A pilot study into breast density among young women is being launched by West Australian researchers in the hope of reducing cancer risk later in life.
Increased breast density is one of the strongest predictors of breast cancer risk in older women, however not much is known about it in younger populations.
A team at the University of Western Australia (UWA) is now seeking hundreds of women aged between 18 and 40 to participate in the study.
UWA senior research fellow Jennifer Stone said researchers wanted to identify factors associated with increased breast density in young women.
“Women [aged over 40] with extensive breast density for their age are four to six more times more likely to develop breast cancer than women of the same age but with very little or no mammographic density,” she said.
“The idea is that if you change your breast density then you can potentially change your breast cancer risk.
“Factors like modifiable behaviours such as smoking, alcohol use, contraceptives, all those things we know that are potential risk factors for breast cancer that could also potentially change breast density.”
Dr Stone said identifying factors linked to breast density could help inform primary prevention strategies against cancer and assist in early detection.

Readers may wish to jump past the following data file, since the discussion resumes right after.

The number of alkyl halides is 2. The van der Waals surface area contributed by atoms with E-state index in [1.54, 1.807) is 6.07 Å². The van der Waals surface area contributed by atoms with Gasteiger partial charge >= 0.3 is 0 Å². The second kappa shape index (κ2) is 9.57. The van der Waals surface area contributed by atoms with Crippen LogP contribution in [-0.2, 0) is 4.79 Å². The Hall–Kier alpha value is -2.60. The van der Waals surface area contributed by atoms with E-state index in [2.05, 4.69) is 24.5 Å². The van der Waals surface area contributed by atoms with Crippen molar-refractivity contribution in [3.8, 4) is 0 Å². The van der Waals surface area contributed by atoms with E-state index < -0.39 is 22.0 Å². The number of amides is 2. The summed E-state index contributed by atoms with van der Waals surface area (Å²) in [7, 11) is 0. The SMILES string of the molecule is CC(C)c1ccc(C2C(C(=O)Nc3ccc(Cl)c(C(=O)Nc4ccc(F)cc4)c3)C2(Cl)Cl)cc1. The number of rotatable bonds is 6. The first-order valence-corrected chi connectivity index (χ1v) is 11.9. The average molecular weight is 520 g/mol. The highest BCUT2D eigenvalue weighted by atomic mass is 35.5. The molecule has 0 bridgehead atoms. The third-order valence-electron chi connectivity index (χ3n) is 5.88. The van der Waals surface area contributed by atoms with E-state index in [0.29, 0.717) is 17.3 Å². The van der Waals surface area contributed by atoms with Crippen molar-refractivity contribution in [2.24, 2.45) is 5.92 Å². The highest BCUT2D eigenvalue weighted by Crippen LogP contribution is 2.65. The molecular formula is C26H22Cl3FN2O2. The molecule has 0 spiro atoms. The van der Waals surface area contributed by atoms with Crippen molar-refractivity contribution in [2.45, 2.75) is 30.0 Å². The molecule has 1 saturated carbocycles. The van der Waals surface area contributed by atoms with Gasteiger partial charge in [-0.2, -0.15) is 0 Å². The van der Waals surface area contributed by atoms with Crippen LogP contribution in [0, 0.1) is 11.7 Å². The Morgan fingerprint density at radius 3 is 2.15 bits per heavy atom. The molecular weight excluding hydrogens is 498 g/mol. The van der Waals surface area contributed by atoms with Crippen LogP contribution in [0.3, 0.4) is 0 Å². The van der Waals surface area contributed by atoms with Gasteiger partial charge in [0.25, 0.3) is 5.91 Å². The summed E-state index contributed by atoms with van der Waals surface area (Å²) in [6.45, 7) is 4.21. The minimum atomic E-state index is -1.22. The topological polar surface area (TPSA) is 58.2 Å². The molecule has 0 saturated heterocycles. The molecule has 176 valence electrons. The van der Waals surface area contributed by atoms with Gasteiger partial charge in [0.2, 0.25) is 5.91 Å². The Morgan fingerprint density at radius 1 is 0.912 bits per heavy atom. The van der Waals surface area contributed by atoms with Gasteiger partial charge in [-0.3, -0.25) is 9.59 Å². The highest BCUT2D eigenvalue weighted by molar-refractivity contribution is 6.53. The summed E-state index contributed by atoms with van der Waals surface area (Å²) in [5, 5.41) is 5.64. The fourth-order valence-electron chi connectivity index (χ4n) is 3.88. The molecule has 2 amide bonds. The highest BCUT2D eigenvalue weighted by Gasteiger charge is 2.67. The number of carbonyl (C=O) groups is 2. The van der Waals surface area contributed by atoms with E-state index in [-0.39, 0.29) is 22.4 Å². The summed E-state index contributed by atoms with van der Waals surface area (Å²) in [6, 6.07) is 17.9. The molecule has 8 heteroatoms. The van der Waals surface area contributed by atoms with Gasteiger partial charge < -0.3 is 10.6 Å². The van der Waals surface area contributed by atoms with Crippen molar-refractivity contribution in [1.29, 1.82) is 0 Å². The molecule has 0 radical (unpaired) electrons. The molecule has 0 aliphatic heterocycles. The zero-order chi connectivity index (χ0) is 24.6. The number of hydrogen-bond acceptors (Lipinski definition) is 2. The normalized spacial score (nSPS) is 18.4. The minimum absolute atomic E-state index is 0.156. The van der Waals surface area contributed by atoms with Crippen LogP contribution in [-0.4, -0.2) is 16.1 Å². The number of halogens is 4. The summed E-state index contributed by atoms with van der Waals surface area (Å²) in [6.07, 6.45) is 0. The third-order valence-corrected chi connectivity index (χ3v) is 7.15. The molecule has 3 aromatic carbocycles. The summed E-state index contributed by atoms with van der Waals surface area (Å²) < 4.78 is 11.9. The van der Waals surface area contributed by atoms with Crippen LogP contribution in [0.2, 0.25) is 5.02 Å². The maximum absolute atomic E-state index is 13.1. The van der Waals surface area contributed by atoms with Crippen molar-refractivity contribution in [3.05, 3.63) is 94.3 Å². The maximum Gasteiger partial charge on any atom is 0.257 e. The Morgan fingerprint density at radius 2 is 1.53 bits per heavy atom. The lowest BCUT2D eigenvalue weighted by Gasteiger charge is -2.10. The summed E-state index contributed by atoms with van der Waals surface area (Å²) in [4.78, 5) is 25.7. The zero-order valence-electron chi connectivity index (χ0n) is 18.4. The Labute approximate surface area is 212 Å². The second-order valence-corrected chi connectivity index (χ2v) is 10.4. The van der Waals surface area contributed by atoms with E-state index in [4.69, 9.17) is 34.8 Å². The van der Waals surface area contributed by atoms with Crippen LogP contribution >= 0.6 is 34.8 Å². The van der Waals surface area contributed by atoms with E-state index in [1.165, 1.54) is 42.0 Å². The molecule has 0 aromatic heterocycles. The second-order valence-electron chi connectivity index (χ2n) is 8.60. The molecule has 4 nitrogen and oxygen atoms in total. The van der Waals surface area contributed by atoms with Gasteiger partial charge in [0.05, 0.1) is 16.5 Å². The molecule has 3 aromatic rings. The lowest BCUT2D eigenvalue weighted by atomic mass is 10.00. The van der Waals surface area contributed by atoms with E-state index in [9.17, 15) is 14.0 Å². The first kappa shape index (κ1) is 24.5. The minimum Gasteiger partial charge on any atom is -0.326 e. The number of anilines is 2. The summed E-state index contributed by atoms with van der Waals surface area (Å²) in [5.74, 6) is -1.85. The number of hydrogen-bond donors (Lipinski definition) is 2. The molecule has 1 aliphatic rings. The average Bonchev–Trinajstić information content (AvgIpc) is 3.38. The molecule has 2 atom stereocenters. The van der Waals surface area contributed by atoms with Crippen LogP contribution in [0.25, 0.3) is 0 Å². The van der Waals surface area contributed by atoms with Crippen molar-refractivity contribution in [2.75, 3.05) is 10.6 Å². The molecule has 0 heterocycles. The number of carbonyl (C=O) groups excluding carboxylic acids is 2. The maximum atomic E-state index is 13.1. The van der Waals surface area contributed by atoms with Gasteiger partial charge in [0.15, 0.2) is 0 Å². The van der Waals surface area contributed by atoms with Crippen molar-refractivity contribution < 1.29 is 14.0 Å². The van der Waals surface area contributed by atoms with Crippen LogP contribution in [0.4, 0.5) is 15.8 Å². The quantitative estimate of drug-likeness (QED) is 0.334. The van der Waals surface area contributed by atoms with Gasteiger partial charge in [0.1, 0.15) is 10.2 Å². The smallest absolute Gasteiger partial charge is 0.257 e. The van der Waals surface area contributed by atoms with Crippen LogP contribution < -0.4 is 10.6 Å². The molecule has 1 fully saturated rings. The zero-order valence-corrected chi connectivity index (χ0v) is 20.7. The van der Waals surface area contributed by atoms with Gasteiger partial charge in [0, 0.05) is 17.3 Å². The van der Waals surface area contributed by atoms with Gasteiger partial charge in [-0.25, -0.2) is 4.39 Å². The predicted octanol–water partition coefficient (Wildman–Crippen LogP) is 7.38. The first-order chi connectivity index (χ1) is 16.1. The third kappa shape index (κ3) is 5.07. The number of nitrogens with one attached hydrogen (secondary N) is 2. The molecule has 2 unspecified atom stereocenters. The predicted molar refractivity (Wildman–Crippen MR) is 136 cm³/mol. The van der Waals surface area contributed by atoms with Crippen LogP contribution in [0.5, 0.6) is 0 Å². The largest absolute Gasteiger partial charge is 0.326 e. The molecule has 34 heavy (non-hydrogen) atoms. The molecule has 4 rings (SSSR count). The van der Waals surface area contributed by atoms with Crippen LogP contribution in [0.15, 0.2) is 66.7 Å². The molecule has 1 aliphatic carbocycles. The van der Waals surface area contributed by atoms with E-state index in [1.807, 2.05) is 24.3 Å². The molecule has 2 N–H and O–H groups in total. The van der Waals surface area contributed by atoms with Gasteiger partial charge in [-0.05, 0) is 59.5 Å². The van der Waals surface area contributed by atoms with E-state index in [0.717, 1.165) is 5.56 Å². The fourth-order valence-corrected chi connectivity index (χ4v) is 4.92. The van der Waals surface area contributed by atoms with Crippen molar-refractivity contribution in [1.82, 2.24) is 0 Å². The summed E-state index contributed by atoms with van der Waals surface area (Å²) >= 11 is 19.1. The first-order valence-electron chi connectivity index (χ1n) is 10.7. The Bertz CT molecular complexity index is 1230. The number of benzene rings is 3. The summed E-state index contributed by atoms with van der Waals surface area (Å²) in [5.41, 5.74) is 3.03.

Women to be measured using new device
The study’s purpose is two-fold, as participants will be measured using a new device developed in Canada called Transillumination Breast Spectroscopy, or TiBS.
While a woman’s breast density is typically measured via a mammogram, it is not recommended for those under the age of 40, as they have a low risk of developing breast cancer and would therefore be unnecessarily subjected to low doses of radiation.
By contrast, TiBS does not involve radiation and instead measures breast tissue composition using visible and near-infrared light.
“It’s very quick, it’s easy, it’s portable, it’s affordable,” Dr Stone said.
“So [it’s] something that could be used to monitor breast density in younger populations to monitor change and use it as a biomarker.”
Study participants will be asked about their experience with TiBS to help determine whether the method is acceptable and feasible among young women.
Researchers said it could lead to a larger study in the future to help understand how breast density changes over time and how it relates to the risk of cancer later in life.
Dr Stone emphasised that dense breasts were quite common and, while they were a risk factor for cancer, they alone did not indicate a woman would develop the disease.
The study has been funded by the National Breast Cancer Foundation.